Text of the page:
by Anamaria Martinez
The rain is running down the panes of the French doors, and standing close to the glass looking out at the storm-blown trees I have the strongest feeling that I am looking into a shower cubicle, where instead of seeing a person I am seeing the whole world being cleansed. There are no lights in this outside room and the clouds and trees in varying shades of sombre grey and dull green just look grubby and miserable.
I turn my back on this greyness and see that it is even darker inside. I hesitate to switch on a lamp as it is only three in the afternoon, but I succumb to a desire to see something akin to warmth. The soft glow from the energy-saving bulb takes a while to reach full strength, but when it does my mood lifts, almost as if the sun has reached into this room and stroked my face. I take a sweet from the dish on the glass table and looking at it I smile. It is a violeta – a traditional sweet from Madrid.
I slip the sweet, which is the colour and shape of a violet, into my mouth and savour the flowery aroma. As the flavour develops, I can see the small, old fashioned shop in the Calle de la Cruz in Madrid and remember clearly our last weekend together before the accident changed everything. Time has passed, and though initially I hated anyone who said it, time passing has helped. I no longer cry every time I think of you; I can now remember our time together and smile and laugh at whatever incident occurs to me. I keep you within me and rarely speak of you. I noticed that after a while, people’s eyes would wander and their expressions cloud over when I mentioned you. When I wanted to share a reminiscence, once a “decent” period of time had passed, no-one really wanted to hear the dead mentioned. So now I don’t speak of you. but I talk to you, in my head when I am with people and out loud at home. I can even argue with you because I know the responses you would give. You are still protecting me from my worst excesses – it is your voice I hear when I am about to take that extra glass of wine or eat the second piece of cake. I can almost feel your hand sliding gently over my hip as you whisper softly in my ear: “a minute on the lips…” And I still listen.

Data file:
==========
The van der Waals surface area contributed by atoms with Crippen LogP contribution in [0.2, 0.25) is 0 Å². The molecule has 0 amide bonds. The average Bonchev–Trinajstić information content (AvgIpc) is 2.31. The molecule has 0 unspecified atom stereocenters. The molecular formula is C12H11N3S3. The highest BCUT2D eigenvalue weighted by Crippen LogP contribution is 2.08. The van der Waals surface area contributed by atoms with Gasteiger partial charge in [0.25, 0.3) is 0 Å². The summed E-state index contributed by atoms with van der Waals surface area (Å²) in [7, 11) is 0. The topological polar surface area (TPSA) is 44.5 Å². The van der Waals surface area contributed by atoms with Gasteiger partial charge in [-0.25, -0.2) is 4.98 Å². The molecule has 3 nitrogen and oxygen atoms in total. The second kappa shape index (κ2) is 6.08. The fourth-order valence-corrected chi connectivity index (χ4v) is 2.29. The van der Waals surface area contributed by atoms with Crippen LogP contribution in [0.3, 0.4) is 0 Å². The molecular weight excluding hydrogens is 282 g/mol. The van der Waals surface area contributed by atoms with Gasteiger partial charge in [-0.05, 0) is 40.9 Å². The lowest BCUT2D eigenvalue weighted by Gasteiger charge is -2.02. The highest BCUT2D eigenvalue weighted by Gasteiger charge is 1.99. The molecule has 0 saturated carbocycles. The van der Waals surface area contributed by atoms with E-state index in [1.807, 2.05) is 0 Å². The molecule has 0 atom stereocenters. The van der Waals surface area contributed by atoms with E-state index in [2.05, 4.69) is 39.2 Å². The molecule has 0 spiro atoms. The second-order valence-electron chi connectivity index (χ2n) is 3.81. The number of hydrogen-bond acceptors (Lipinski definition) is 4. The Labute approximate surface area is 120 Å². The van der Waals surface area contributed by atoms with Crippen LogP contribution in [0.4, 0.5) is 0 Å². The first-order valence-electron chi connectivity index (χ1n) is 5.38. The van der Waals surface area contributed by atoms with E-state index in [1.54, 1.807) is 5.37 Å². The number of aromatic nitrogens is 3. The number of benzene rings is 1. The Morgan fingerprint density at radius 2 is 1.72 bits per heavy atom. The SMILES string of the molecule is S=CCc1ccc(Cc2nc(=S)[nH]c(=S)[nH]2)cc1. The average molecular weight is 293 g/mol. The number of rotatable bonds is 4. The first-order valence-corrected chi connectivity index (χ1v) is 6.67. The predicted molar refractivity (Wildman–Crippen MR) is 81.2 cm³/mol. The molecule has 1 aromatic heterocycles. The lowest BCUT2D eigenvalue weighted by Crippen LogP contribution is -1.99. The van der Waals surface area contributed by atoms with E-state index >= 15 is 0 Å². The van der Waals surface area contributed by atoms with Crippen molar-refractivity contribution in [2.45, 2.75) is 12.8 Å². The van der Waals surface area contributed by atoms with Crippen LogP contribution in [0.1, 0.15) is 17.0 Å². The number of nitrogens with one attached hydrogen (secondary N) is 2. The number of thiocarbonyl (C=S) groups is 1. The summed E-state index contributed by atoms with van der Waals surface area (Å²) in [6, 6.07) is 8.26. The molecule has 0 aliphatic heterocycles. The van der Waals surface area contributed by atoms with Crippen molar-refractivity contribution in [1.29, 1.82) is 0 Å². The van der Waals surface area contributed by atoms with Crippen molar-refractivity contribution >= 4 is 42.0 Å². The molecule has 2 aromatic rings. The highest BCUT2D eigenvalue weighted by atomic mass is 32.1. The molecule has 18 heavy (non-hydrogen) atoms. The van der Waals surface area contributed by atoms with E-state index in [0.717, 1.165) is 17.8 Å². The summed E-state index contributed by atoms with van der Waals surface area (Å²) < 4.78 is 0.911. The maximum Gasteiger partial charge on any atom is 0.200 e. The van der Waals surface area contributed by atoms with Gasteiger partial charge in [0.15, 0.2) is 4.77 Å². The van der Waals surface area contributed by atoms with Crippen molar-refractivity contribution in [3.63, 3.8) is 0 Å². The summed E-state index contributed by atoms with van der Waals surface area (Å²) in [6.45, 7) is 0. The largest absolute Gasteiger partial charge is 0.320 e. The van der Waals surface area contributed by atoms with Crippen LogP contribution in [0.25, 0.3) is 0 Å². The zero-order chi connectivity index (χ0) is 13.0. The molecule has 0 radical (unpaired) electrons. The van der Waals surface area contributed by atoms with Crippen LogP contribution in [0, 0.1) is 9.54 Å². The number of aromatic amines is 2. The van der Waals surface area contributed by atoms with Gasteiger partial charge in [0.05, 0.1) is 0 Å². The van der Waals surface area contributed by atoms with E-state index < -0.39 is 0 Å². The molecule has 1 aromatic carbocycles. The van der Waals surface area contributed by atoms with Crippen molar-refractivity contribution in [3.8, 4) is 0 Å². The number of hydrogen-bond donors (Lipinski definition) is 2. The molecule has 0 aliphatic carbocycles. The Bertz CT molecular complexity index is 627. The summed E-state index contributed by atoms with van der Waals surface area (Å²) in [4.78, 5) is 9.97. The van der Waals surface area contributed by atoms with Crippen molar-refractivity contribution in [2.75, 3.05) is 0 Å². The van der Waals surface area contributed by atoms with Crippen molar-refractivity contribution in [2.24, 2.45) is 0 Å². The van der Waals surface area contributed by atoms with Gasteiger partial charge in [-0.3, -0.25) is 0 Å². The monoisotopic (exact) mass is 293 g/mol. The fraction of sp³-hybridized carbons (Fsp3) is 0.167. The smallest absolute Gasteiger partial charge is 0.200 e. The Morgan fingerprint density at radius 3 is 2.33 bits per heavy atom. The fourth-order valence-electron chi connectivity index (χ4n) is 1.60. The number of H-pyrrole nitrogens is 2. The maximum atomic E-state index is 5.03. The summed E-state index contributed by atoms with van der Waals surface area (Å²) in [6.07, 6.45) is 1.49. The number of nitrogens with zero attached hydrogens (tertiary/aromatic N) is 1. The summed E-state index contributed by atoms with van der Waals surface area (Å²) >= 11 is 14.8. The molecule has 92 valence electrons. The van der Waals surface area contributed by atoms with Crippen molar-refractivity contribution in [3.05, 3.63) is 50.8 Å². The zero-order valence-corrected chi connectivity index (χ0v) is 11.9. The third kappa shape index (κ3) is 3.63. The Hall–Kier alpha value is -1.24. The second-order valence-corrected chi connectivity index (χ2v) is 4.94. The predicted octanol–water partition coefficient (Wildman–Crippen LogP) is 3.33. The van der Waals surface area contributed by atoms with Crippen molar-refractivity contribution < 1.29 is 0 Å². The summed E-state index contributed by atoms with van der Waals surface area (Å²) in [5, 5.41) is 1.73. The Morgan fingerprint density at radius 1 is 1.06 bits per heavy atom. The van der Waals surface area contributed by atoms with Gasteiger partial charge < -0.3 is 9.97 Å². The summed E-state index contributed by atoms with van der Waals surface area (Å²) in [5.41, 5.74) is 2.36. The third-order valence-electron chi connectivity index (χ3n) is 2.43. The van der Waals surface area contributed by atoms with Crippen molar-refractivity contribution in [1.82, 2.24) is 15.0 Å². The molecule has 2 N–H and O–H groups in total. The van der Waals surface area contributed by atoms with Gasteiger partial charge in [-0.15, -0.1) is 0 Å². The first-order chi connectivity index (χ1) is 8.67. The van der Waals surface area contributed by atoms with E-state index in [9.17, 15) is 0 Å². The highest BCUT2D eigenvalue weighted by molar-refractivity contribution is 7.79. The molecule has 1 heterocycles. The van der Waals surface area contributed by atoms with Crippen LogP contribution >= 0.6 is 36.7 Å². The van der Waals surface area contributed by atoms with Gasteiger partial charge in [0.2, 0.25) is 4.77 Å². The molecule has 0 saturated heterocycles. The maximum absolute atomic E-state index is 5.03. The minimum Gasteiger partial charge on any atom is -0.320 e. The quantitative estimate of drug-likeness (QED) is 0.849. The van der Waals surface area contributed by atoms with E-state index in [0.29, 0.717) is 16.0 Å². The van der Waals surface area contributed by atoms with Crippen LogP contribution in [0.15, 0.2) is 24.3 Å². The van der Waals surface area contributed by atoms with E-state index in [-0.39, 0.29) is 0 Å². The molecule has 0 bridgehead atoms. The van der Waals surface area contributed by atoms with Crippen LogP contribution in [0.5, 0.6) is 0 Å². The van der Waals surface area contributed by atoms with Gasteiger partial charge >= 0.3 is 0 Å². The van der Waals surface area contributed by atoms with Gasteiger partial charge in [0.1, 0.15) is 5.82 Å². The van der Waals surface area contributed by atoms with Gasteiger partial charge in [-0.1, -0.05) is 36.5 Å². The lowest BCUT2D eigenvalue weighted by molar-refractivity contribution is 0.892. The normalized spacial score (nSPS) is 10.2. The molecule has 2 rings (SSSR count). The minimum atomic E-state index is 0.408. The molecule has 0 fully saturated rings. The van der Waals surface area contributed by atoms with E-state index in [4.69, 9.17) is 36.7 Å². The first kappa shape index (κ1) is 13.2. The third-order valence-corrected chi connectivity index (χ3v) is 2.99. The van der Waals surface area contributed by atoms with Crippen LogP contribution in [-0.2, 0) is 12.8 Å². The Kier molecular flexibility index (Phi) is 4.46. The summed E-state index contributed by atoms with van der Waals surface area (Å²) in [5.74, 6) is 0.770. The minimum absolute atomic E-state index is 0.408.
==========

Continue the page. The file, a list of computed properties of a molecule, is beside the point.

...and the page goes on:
Our friends encourage me to go out, to meet them in the pub on a Friday after work or go to a party on a Saturday. I go and then they leave me in peace for another while. I am not interested in the single left-overs or divorced rejects which they trundle out for me on these occasions. I have loved and been loved and do not need to endure the sweaty embraces of these men, all too eager to be the first to screw the widow. Widows are hot – did you know that? What they do not realise is that although I am alone, I am not lonely. I am not happy but I am not unhappy. I am content because I have come to terms with losing you, but still have you all around me. I finish my violeta – just the one – as the storm breaks. Picking up my jacket and shopping basket, I start discussing my dinners for one with you while walking out the door.
Anamaria Martinez was born in 1962 in Dublin, Ireland. Ana has been living and working in Germany for more than twenty years. She has taken a writing course at the Open University and is currently taking a distance learning course in short story writing with the London School of Journalism. She is married with one daughter.